I think rewilding has an important future place in British conservation, but we must stop worrying and arguing over precisely what rewilding is. It is about reducing the degree to which humans intervene in determining wildlife and conservation outcomes – letting nature look after itself – but within broad limits. What those limits are will take different forms in different places. I doubt there is anywhere in Britain where we can step back completely from intervention because there are always human impacts, some legacies of the past, some ongoing, that will still affect rewilding areas in future.
We need to be cautious about claims for what rewilding can deliver. The outcomes and benefits are uncertain; that is part of the difference to planned conservation management where we work towards promoting particular habitats and species. The conservation sector will need to get used to this. Some of the species we currently value may decline while others may increase in rewilding areas. Some rewilding projects may turn out not to ‘work’ so well for conservation, so rewilding must run alongside other more interventionist and targeted work.
The term, while attractive to some, raises hackles in other quarters. So, while rewilding, ideally, should be done on a large scale, it must be done by consent, by owners wishing to be part of such schemes, or by default if there is the sort of large-scale withdrawal from farming seen in parts of the Continent. Re-introductions are part of some schemes, but other species may be a step too far, for the foreseeable future. There must be dialogue and discussion about each case.
More tree cover is likely to be an outcome of rewilding in many situations, but not necessarily in all cases and the woods that develop are unlikely to look like our ancient coppice woods; not will they look and function much like most of our ancient wood-pastures.
The Knepp Estate – new landscapes in the making, not repeats of the old.
More production forestry
Increasing production forestry in a sustainable way could help reduce our environmental footprint on forests overseas. Many in the conservation sector still view any expansion of production forests with deep suspicion – memories of the Flow Country conflicts are close to the surface. Yet the forest industry generally has a good record overall of adopting practices recommended by the conservation sector to improve the structure and composition of production forests. One question though is whether the sorts of small-scale conservation management done in existing woods and plantations is the most cost-efficient way of getting big conservation gains, in our changed and changing environmental conditions.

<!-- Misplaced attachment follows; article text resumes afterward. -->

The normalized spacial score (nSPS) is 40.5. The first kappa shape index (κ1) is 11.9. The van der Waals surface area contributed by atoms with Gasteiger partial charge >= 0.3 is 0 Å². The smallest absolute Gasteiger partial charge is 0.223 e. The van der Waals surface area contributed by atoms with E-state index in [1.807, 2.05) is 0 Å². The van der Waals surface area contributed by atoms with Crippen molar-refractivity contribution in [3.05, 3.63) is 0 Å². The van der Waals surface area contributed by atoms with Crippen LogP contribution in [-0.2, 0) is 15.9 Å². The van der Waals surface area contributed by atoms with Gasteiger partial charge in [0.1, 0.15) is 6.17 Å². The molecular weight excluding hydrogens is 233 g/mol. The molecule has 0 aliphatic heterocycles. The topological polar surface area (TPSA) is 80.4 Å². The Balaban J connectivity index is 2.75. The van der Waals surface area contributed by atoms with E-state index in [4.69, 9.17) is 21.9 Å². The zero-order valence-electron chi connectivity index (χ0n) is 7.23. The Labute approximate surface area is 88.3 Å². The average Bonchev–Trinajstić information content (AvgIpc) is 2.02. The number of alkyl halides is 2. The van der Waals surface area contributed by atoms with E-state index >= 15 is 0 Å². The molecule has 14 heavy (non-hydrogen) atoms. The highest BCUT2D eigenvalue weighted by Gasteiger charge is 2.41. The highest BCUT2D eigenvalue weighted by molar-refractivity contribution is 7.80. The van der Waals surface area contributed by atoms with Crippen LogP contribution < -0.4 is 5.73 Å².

Rather than concentrating broadleaved planting in purpose-designed native woods, what if we spread the same area out as a network of bands along waterways, paths and boundaries to provide functional connectivity over a wide area for poor colonists.The ‘holes’ in the network could be filled with blocks of more productive, generally coniferous trees
A mixed and productive forest landscape as a model for the future?
Rather than lamenting that it takes (say) fifty years for some specialist woodland species to colonise new sites let us try to introduce them through targeted management earlier on. Rather than trying to mould Sitka spruce or western hemlock stands into the poor cousins of a native broadleaved wood, put more effort into building up the types of wildlife assemblages that occur in mature coniferous stands. Rather than keeping forestry apart from other land uses, embrace and plan for new mixed landscapes where trees, woods (at all scales) and open land function together both ecologically and productively.
One of the above is from Kielder, the other a Swedish nature reserve.
An exciting future, with new treescapes
We need to be clearer than we are at present as to the balance of land-uses and land-covers that we need and want in future, but whatever is decided I am pretty sure that ‘business as usual’ in the conservation and forestry sectors is not going to get us there. New approaches are needed – some will work, some not – but if we don’t try, then we won’t make progress.